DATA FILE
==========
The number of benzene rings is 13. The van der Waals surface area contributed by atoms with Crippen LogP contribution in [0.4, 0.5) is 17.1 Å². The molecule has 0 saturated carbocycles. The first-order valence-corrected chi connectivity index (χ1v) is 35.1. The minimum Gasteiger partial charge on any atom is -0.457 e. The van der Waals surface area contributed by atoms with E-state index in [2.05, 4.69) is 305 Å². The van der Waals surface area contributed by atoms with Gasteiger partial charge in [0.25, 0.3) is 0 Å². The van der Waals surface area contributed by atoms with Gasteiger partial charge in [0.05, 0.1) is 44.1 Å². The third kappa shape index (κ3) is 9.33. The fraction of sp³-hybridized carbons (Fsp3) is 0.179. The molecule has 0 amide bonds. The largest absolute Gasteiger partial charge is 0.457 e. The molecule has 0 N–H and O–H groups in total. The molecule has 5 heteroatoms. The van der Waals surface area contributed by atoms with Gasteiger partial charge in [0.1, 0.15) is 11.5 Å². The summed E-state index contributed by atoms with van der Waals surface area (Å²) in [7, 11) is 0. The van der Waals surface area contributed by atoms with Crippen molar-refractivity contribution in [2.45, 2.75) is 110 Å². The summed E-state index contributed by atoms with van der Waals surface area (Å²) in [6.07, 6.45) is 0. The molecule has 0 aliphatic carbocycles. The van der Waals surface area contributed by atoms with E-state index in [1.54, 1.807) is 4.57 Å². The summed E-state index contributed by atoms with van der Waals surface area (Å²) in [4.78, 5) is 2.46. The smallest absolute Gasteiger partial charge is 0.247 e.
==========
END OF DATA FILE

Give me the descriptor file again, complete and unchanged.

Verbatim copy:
The number of benzene rings is 13. The van der Waals surface area contributed by atoms with Crippen LogP contribution in [0.4, 0.5) is 17.1 Å². The molecule has 0 saturated carbocycles. The first-order valence-corrected chi connectivity index (χ1v) is 35.1. The minimum Gasteiger partial charge on any atom is -0.457 e. The van der Waals surface area contributed by atoms with E-state index in [2.05, 4.69) is 305 Å². The van der Waals surface area contributed by atoms with Gasteiger partial charge in [0.25, 0.3) is 0 Å². The van der Waals surface area contributed by atoms with Gasteiger partial charge in [0.05, 0.1) is 44.1 Å². The third kappa shape index (κ3) is 9.33. The fraction of sp³-hybridized carbons (Fsp3) is 0.179. The molecule has 0 amide bonds. The largest absolute Gasteiger partial charge is 0.457 e. The molecule has 0 N–H and O–H groups in total. The molecule has 5 heteroatoms. The van der Waals surface area contributed by atoms with Gasteiger partial charge in [0.1, 0.15) is 11.5 Å². The summed E-state index contributed by atoms with van der Waals surface area (Å²) in [7, 11) is 0. The van der Waals surface area contributed by atoms with Crippen molar-refractivity contribution in [2.45, 2.75) is 110 Å². The summed E-state index contributed by atoms with van der Waals surface area (Å²) in [6.07, 6.45) is 0. The molecule has 0 aliphatic carbocycles. The van der Waals surface area contributed by atoms with E-state index in [1.54, 1.807) is 4.57 Å². The summed E-state index contributed by atoms with van der Waals surface area (Å²) in [4.78, 5) is 2.46. The smallest absolute Gasteiger partial charge is 0.247 e.